I had never met Conover in person, but it seemed I was about to get my chance. Arm linked through his, Lavonia Hammersmith was homing in on Hank and me for the second time that evening. Then, they were standing in front of us.
"Ms. Gregson," began Lavonia, "Malcolm—that is, Mr. Conover—would like to make your acquaintance. As a matter of fact, he expressly requested an introduction the moment he found out you were here." Both her expression and tone bordered on mystified.
The famous philanthropist sent her a sheepish look. "Pardon me for acting like a star-struck schoolboy, cousin, but I’m one of Ms. Gregson’s most loyal admirers."
"Please, call me A.J.," I said, handing Hank my glass so I could offer my hand.
Conover’s attention shifted from Lavonia to me. The hand that gripped mine was unexpectedly strong and calloused, but that didn’t surprise me nearly as much as what happened when our eyes met. I felt my surroundings tilt as I slid into that other dimension. Assaulted by the now-familiar vertigo, I dropped Conover’s hand and took an instinctive step back, trying not to stammer when I told him it was always nice to meet a fan.
"Oh, I seldom miss your broadcasts," he said with a Kris Kringle-y smile, as lines blurred and colors ran. His gentle voice seemed to come through a long, dark tunnel as he added, "I was concerned when you disappeared from the airwaves a few weeks back. Yours is a dangerous line of work, after all. Then I saw this evening’s editorial and realized you were in your usual fine fettle."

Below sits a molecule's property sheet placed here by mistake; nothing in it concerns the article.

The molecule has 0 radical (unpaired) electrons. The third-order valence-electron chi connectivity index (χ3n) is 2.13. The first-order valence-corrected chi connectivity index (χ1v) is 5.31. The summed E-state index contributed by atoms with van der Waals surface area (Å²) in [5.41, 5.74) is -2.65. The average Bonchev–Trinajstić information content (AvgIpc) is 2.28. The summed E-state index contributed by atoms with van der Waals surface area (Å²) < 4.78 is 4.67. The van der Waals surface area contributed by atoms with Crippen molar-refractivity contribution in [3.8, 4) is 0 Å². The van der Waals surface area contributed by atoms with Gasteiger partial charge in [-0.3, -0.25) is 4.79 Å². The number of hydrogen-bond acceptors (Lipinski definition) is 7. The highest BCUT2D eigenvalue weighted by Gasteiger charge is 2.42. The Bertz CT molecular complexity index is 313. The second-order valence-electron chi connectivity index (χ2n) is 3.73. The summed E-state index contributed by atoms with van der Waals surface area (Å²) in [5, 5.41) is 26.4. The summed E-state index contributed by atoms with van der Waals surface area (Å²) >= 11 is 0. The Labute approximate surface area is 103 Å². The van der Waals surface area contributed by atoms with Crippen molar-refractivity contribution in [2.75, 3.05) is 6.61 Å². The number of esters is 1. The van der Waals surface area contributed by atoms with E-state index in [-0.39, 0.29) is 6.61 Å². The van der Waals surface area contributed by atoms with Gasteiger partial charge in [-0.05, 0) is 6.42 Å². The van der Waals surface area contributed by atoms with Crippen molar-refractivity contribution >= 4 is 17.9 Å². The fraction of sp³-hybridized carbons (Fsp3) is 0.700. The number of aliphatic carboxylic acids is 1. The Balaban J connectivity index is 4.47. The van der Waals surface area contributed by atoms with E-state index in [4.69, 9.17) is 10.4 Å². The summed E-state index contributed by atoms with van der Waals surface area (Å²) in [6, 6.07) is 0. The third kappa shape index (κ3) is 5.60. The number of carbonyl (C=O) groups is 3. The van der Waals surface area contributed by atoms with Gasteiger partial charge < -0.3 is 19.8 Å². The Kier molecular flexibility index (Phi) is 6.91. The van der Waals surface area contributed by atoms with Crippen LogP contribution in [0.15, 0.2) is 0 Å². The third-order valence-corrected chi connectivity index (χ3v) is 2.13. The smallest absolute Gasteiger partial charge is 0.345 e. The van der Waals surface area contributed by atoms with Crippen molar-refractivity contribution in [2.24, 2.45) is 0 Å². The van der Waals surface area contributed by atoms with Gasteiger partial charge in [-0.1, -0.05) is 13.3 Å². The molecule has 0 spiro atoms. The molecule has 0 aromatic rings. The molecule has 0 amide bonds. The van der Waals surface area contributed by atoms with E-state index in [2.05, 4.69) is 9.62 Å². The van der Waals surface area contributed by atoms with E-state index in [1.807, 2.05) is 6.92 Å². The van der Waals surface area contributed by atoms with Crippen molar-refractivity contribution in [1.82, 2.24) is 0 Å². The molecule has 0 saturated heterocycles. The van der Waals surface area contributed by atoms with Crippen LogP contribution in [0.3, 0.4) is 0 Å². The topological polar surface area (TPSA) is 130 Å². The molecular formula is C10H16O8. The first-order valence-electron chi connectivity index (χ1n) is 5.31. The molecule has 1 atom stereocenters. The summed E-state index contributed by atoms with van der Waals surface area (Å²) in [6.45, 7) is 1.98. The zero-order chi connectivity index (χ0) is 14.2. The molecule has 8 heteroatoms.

"Caught that one, did you?" murmured Hank.
My heart bucked violently when Conover jumped back into ultra-sharp focus. I could see every pore, each individual eyelash, each putrefying sore that erupted on his forehead, cheeks, and chin. His flesh grew rancid, then dry as parchment, pulling his lips into a grisly grimace as his face rotted right before my eyes. Watching the skin flake off his bones was like watching a corpse decompose in time-lapse. Conover was still smiling, but his pearly whites were pointed like fangs and caked with gore, and his gaze glowed like the coals of Hell. Then the last layer of skin vanished, and I almost fainted for the first time in my life.
Atop those narrow silk-clad shoulders sat the Death’s Head, the visage of Charon himself. As I watched, spellbound, those soulless eyes locked on me. Instead of pupils, the irises were holed by the irregular Greek coins known as oboli. Charon’s fare. And they were engraved with my name.
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